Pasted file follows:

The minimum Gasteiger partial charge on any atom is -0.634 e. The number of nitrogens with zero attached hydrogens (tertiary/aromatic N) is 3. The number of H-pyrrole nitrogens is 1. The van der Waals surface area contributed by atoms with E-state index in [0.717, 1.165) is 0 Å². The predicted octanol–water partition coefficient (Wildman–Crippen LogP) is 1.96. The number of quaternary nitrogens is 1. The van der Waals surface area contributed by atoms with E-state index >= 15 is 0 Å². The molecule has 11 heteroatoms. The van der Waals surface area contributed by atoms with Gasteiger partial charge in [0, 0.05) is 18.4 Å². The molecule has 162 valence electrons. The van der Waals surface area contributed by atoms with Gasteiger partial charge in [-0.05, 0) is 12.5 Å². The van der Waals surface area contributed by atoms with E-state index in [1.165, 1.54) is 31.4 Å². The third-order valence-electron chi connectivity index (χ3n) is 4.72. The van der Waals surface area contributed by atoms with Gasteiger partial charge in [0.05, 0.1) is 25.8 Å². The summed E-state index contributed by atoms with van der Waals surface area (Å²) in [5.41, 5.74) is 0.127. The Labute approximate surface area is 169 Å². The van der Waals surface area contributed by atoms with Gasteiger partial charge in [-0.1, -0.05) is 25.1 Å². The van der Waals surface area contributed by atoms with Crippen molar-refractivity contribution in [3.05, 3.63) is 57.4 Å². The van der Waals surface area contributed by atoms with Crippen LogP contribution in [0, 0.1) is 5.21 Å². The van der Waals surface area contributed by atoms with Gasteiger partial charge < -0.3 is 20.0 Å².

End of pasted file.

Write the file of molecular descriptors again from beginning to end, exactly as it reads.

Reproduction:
The minimum Gasteiger partial charge on any atom is -0.634 e. The number of nitrogens with zero attached hydrogens (tertiary/aromatic N) is 3. The number of H-pyrrole nitrogens is 1. The van der Waals surface area contributed by atoms with E-state index in [0.717, 1.165) is 0 Å². The predicted octanol–water partition coefficient (Wildman–Crippen LogP) is 1.96. The number of quaternary nitrogens is 1. The van der Waals surface area contributed by atoms with E-state index >= 15 is 0 Å². The molecule has 11 heteroatoms. The van der Waals surface area contributed by atoms with Gasteiger partial charge in [0, 0.05) is 18.4 Å². The molecule has 162 valence electrons. The van der Waals surface area contributed by atoms with Gasteiger partial charge in [-0.05, 0) is 12.5 Å². The van der Waals surface area contributed by atoms with E-state index in [1.165, 1.54) is 31.4 Å². The third-order valence-electron chi connectivity index (χ3n) is 4.72. The van der Waals surface area contributed by atoms with Gasteiger partial charge in [0.05, 0.1) is 25.8 Å². The summed E-state index contributed by atoms with van der Waals surface area (Å²) in [5.41, 5.74) is 0.127. The Labute approximate surface area is 169 Å². The van der Waals surface area contributed by atoms with Gasteiger partial charge in [-0.1, -0.05) is 25.1 Å². The van der Waals surface area contributed by atoms with Crippen molar-refractivity contribution in [3.05, 3.63) is 57.4 Å². The van der Waals surface area contributed by atoms with Crippen LogP contribution in [0, 0.1) is 5.21 Å². The van der Waals surface area contributed by atoms with Gasteiger partial charge < -0.3 is 20.0 Å².